In Dedication to Grassroots
Return to Efforts to Save the Jets
Following is the dedication of the final Jets media guide, which details the failed efforts in the spring of 1995 to save the Jets:
On Wednesday, May 3, 1995, Winnipeg local investors known as the Manitoba Entertainment Complex Inc. (MEC) announced that they would not exercise their option to purchase the Winnipeg Jets and build a multi-purpose facility that would keep the club in Winnipeg. The end was certain. The future was bleak. The Jets, an integral part of Manitoba's way of life for over 23 years, were destined to be sold.
Due to the MEC's inability to come up with an economically viable solution to keep the team in Winnipeg, the Jets organization was left with no alternative but to accept reality and stage a proper farewell to the players, fans and the team's logo. The highlight of the event would be to say good-bye to Thomas Steen, the player who dedicated his entire career to the Jets and the city of Winnipeg. The Jets organized a ceremony that was held on May 6, 1995 at the Winnipeg Arena that paid tribute to Jets' players, staff, management, coaches, but most importantly the Jets' fans, who had proved over the years that they were, without question, the most loyal and dedicated in the entire NHL.
Over 16,000 fans turned up on Maroons Road to say goodbye to their heroes and spend a few last moments in the building that had provided them with so many bittersweet memories over the years. Children, teenagers, adults and grandparents witnessed a spectacular farewell that included an appearance by Hockey Night in Canada's Don Cherry. Cherry praised Jets fans, calling them the best in the world, and commended them for their tremendous support throughout the years. He complimented Thomas Steen on his remarkable career and encouraged fans not to give up hope and keep their dream alive that the team would remain in Winnipeg. The afternoon was extremely emotional. Cheers turned to boos as a banner with the Jets' logo commemorating 23 years of professional hockey in Winnipeg (1972-1995) was raised to the roof of the Winnipeg Arena. There were tears of joy and sorrow. The people were left stunned in disbelief. Could this really be it? Would this be the last time they assembled in this old barn for a Jets' event?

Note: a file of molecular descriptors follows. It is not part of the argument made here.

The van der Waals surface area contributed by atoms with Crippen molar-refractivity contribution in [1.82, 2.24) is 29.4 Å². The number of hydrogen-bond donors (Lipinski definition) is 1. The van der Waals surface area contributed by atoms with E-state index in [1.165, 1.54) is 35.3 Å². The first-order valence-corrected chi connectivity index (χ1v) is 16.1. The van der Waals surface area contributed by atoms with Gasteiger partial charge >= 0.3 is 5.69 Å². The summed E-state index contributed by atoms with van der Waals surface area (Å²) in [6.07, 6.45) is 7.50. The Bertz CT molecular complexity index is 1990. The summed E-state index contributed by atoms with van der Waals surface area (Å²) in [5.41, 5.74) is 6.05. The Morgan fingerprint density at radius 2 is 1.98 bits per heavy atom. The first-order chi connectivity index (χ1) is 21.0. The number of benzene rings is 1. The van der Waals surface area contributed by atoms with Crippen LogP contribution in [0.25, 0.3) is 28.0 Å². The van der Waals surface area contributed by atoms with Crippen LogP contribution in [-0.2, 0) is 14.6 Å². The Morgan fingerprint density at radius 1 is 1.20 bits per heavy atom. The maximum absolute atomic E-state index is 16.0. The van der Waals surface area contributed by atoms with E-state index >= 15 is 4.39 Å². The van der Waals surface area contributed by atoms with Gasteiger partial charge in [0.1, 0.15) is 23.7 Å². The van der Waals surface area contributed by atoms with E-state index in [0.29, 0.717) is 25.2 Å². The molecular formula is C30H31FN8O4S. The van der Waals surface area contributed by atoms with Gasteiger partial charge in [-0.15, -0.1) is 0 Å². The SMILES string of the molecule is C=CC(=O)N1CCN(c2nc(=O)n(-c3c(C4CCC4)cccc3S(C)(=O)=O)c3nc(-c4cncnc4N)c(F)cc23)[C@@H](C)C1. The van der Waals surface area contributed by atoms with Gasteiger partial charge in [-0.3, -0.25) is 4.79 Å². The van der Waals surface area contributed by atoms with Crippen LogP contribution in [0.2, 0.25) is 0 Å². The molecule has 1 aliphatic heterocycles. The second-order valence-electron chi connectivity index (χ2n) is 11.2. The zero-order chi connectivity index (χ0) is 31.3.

Thomas Steen's jersey retirement was the climax of the afternoon. The veteran of 14 NHL seasons had come to represent everything good the Jets organization had stood for: loyalty, commitment to excellence, hard work, dedication, and pride. Steen did everything you could ask for from a player and deserved the recognition and adulation that he received. Everyone cheered as his familiar #25 jersey was raised to the Arena rafters. Steen, accompanied by his family, teammates, and management stood in awe of the spectacle. When he signed his first pro contract in 1981, Steen expected to play three seasons in the NHL before returning to his native Sweden. He never would have imagined that he would play 14 years with the same organization that drafted him, and amass an incredible 264-553-817 in 950 NHL games. Steen's 14 years with the Jets were second only to Ray Bourque of the Boston Bruins in years of service to one NHL franchise. The moment his jersey was raised to the ceiling of the Winnipeg Arena, one of the worst days in Steen's life became one of his best. He was overcome with pride.